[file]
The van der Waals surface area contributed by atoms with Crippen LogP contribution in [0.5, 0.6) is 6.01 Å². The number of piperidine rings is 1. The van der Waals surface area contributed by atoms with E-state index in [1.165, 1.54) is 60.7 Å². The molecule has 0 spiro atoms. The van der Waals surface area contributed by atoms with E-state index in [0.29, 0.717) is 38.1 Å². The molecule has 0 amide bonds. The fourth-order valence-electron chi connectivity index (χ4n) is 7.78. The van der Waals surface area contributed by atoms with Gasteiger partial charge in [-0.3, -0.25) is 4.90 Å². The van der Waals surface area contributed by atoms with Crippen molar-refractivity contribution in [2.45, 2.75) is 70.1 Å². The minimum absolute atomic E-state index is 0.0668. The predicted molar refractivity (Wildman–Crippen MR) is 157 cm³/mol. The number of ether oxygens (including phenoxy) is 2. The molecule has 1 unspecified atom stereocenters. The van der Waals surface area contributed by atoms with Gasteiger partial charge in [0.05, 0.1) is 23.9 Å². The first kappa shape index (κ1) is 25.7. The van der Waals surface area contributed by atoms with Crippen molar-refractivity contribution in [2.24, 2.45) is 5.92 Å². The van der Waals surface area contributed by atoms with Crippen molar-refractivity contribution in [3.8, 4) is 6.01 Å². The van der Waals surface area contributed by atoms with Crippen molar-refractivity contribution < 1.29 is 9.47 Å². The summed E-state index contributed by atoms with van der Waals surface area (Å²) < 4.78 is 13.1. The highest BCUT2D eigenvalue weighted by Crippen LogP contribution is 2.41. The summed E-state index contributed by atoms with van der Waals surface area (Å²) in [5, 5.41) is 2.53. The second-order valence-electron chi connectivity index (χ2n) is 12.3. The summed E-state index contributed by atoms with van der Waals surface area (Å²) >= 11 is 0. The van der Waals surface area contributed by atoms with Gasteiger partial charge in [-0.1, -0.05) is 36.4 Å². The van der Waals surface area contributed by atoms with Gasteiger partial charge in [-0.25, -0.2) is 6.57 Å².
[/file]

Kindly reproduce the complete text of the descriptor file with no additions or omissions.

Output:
The van der Waals surface area contributed by atoms with Crippen LogP contribution in [0.5, 0.6) is 6.01 Å². The number of piperidine rings is 1. The van der Waals surface area contributed by atoms with E-state index in [1.165, 1.54) is 60.7 Å². The molecule has 0 spiro atoms. The van der Waals surface area contributed by atoms with E-state index in [0.29, 0.717) is 38.1 Å². The molecule has 0 amide bonds. The fourth-order valence-electron chi connectivity index (χ4n) is 7.78. The van der Waals surface area contributed by atoms with Gasteiger partial charge in [-0.3, -0.25) is 4.90 Å². The van der Waals surface area contributed by atoms with Crippen molar-refractivity contribution in [2.45, 2.75) is 70.1 Å². The minimum absolute atomic E-state index is 0.0668. The predicted molar refractivity (Wildman–Crippen MR) is 157 cm³/mol. The number of ether oxygens (including phenoxy) is 2. The molecule has 1 unspecified atom stereocenters. The van der Waals surface area contributed by atoms with Gasteiger partial charge in [0.05, 0.1) is 23.9 Å². The first kappa shape index (κ1) is 25.7. The van der Waals surface area contributed by atoms with Crippen molar-refractivity contribution in [2.24, 2.45) is 5.92 Å². The van der Waals surface area contributed by atoms with Crippen molar-refractivity contribution in [3.8, 4) is 6.01 Å². The van der Waals surface area contributed by atoms with Crippen molar-refractivity contribution < 1.29 is 9.47 Å². The summed E-state index contributed by atoms with van der Waals surface area (Å²) < 4.78 is 13.1. The highest BCUT2D eigenvalue weighted by Crippen LogP contribution is 2.41. The summed E-state index contributed by atoms with van der Waals surface area (Å²) in [5, 5.41) is 2.53. The second-order valence-electron chi connectivity index (χ2n) is 12.3. The summed E-state index contributed by atoms with van der Waals surface area (Å²) >= 11 is 0. The van der Waals surface area contributed by atoms with Gasteiger partial charge in [-0.1, -0.05) is 36.4 Å². The van der Waals surface area contributed by atoms with Gasteiger partial charge in [-0.25, -0.2) is 6.57 Å².